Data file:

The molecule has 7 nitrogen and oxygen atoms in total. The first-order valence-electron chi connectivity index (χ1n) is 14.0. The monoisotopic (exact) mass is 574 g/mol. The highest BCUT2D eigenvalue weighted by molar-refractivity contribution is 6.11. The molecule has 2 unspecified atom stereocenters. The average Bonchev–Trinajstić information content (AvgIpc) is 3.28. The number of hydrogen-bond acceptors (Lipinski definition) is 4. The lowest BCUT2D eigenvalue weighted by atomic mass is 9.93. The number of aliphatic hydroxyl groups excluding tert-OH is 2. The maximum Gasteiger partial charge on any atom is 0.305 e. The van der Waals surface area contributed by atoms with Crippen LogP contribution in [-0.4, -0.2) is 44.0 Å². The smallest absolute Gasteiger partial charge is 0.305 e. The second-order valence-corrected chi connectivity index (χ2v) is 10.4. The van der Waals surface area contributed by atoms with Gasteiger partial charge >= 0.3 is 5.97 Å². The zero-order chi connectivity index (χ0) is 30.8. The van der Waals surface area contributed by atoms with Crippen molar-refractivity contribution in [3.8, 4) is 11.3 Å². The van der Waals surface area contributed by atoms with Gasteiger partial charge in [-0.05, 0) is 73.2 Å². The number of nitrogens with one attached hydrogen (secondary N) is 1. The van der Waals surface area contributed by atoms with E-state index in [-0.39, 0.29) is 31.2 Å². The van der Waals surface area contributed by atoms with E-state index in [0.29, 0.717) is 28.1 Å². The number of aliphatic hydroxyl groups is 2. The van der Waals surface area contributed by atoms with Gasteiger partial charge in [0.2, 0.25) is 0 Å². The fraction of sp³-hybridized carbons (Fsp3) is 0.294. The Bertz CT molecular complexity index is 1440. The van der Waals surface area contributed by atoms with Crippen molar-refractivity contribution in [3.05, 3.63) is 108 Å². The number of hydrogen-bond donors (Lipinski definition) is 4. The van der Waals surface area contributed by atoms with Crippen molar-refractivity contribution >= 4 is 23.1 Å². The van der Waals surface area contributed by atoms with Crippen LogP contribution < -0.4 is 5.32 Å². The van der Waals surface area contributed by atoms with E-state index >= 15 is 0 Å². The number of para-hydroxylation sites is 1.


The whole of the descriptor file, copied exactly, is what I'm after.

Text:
The molecule has 7 nitrogen and oxygen atoms in total. The first-order valence-electron chi connectivity index (χ1n) is 14.0. The monoisotopic (exact) mass is 574 g/mol. The highest BCUT2D eigenvalue weighted by molar-refractivity contribution is 6.11. The molecule has 2 unspecified atom stereocenters. The average Bonchev–Trinajstić information content (AvgIpc) is 3.28. The number of hydrogen-bond acceptors (Lipinski definition) is 4. The lowest BCUT2D eigenvalue weighted by atomic mass is 9.93. The number of aliphatic hydroxyl groups excluding tert-OH is 2. The maximum Gasteiger partial charge on any atom is 0.305 e. The van der Waals surface area contributed by atoms with Crippen LogP contribution in [-0.4, -0.2) is 44.0 Å². The smallest absolute Gasteiger partial charge is 0.305 e. The second-order valence-corrected chi connectivity index (χ2v) is 10.4. The van der Waals surface area contributed by atoms with Gasteiger partial charge >= 0.3 is 5.97 Å². The zero-order chi connectivity index (χ0) is 30.8. The van der Waals surface area contributed by atoms with Crippen molar-refractivity contribution in [3.8, 4) is 11.3 Å². The van der Waals surface area contributed by atoms with Gasteiger partial charge in [-0.05, 0) is 73.2 Å². The number of nitrogens with one attached hydrogen (secondary N) is 1. The van der Waals surface area contributed by atoms with E-state index in [-0.39, 0.29) is 31.2 Å². The van der Waals surface area contributed by atoms with E-state index in [0.29, 0.717) is 28.1 Å². The number of aliphatic hydroxyl groups is 2. The van der Waals surface area contributed by atoms with Gasteiger partial charge in [0.2, 0.25) is 0 Å². The fraction of sp³-hybridized carbons (Fsp3) is 0.294. The Bertz CT molecular complexity index is 1440. The van der Waals surface area contributed by atoms with Crippen molar-refractivity contribution in [3.05, 3.63) is 108 Å². The number of hydrogen-bond donors (Lipinski definition) is 4. The van der Waals surface area contributed by atoms with Crippen molar-refractivity contribution >= 4 is 23.1 Å². The van der Waals surface area contributed by atoms with Crippen LogP contribution < -0.4 is 5.32 Å². The van der Waals surface area contributed by atoms with E-state index >= 15 is 0 Å². The number of para-hydroxylation sites is 1.